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Regulated markets and unregulated markets.

Regulated markets are those that are subject to specific rules and regulations established by regulatory authorities, such as the Securities and Exchange Commission (SEC) in the United States or the European Securities and Markets Authority (ESMA) in Europe. These markets are highly structured and standardized, with strict rules and procedures to ensure market transparency, fairness, and integrity.
Some examples of regulated markets are: Stocks, bonds, futures, ETFs…

Unregulated markets, also known as over-the-counter (OTC) markets, are decentralized markets where transactions occur directly between parties without the oversight of a regulatory organization. These markets are less structured and standardized than regulated markets, and rules and procedures are not always transparent.
Some examples of unregulated markets include the foreign exchange (forex) market, the contracts for difference (CFD) market, and the cryptocurrency market.

Historically, OTC markets were the first type of financial market. For example, during the 17th century, the options market was an OTC market, where traders met in London’s coffeehouses to negotiate contracts among themselves. Over time, regulated markets were created to govern the trading of stocks and other financial instruments, increasing transaction transparency and security.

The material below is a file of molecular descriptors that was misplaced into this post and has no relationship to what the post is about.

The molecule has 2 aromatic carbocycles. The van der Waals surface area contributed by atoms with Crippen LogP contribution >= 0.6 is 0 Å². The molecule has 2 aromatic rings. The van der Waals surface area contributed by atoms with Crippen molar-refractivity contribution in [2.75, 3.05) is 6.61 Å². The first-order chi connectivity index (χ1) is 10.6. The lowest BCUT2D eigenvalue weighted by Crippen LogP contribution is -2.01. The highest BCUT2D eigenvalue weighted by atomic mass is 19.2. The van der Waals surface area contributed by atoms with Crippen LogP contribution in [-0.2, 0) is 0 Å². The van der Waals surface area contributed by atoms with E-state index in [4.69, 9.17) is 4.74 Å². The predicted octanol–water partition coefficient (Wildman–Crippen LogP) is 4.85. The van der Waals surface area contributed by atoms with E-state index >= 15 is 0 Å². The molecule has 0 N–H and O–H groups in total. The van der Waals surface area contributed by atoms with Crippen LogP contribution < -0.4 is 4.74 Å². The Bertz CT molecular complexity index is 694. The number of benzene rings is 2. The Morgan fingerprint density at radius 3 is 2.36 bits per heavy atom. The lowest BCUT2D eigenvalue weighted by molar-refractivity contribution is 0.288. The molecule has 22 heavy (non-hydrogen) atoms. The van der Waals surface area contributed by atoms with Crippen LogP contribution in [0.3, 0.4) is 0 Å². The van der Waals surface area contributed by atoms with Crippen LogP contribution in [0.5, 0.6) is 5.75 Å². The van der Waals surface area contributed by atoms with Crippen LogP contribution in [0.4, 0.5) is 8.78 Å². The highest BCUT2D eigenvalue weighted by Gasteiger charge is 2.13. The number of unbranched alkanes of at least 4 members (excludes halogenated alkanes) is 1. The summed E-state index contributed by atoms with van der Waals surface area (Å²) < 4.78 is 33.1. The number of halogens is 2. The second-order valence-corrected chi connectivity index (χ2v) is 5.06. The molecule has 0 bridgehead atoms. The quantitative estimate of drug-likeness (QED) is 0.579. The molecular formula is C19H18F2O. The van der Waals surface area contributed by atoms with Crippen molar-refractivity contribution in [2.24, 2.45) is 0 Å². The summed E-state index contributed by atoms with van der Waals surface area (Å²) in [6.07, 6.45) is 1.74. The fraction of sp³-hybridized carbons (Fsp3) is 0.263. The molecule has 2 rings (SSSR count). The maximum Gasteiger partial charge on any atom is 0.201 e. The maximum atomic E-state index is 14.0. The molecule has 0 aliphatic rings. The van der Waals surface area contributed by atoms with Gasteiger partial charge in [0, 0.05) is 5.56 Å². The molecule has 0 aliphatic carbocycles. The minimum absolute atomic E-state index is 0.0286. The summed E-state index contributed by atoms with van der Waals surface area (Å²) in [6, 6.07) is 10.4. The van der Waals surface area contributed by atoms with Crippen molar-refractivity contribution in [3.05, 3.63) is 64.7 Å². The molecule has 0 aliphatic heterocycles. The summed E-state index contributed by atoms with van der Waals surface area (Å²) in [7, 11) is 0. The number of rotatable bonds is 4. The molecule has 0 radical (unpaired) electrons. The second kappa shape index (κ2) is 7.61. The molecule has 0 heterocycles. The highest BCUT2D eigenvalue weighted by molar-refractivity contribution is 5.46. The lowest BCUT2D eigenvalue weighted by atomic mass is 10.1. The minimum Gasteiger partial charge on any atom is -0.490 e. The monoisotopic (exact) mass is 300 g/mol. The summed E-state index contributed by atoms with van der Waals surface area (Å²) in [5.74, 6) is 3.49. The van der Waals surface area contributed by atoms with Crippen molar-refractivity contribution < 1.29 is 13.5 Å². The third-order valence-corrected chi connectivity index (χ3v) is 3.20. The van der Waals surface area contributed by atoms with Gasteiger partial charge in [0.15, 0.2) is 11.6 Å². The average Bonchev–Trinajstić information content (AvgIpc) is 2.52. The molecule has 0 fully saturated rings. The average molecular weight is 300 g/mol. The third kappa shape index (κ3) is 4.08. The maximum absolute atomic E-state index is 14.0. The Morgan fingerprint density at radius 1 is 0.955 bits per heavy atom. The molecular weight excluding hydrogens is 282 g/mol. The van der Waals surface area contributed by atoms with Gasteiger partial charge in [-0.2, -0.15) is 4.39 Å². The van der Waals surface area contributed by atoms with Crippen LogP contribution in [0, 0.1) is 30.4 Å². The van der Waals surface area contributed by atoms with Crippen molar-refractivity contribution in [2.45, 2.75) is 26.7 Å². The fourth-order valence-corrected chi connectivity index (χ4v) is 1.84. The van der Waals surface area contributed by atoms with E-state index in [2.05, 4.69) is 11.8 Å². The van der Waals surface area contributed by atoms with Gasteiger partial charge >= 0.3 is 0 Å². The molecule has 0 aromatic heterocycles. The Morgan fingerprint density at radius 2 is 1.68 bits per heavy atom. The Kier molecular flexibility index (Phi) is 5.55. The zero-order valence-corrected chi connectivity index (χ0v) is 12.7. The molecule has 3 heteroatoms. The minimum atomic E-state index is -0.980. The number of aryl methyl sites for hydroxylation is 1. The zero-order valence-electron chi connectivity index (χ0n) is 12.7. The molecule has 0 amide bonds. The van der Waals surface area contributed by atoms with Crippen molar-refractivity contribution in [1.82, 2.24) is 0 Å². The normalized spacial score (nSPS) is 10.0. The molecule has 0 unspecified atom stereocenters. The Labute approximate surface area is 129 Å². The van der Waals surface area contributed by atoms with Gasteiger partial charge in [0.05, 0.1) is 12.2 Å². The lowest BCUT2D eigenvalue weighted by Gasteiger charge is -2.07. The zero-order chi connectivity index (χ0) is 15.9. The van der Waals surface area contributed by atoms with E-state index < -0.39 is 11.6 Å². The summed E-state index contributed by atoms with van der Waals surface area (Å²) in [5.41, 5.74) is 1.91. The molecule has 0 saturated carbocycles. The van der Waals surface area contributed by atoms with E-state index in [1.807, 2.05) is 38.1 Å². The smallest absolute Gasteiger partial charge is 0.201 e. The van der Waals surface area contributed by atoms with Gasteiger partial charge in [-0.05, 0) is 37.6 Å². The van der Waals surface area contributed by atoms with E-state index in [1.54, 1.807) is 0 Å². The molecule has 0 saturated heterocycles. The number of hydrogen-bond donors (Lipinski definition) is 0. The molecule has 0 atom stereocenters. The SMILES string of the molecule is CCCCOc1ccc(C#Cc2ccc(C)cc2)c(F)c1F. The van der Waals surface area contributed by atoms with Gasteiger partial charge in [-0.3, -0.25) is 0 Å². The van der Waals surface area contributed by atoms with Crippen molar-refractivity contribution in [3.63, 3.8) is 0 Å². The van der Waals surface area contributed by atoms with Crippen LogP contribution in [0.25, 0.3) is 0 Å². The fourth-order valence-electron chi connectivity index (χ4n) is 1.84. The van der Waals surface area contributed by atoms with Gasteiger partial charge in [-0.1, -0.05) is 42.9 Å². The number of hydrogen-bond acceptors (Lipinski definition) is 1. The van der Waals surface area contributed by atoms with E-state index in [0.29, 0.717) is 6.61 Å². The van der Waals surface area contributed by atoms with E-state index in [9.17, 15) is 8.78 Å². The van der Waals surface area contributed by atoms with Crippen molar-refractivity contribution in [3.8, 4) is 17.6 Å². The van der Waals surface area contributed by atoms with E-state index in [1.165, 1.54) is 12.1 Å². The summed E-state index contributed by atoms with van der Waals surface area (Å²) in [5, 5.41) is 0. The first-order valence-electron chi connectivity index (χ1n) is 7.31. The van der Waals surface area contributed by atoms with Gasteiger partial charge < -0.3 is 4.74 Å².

A fundamental difference between regulated and unregulated markets concerns investor protection. Regulated markets are subject to specific rules to protect investors from fraud, market manipulation, and other illegal practices. For instance, the SEC in the United States requires publicly traded companies to provide comprehensive and accurate financial information to their investors. Additionally, regulated markets provide guarantee and insurance mechanisms, such as the investor protection fund, to safeguard investors in case of financial intermediary failure.

Conversely, unregulated markets do not offer the same level of investor protection. As transactions occur directly between parties, investors are exposed to a higher risk of fraud and market manipulation. Moreover, there are no guarantees or insurance mechanisms to protect investors in case of financial intermediary insolvency.

It is important to note that not all financial products traded in unregulated markets are inherently risky; however, investors should always conduct due diligence and carefully evaluate the risks before investing in any financial product, whether traded on a regulated or unregulated market.

Other lessons of this course

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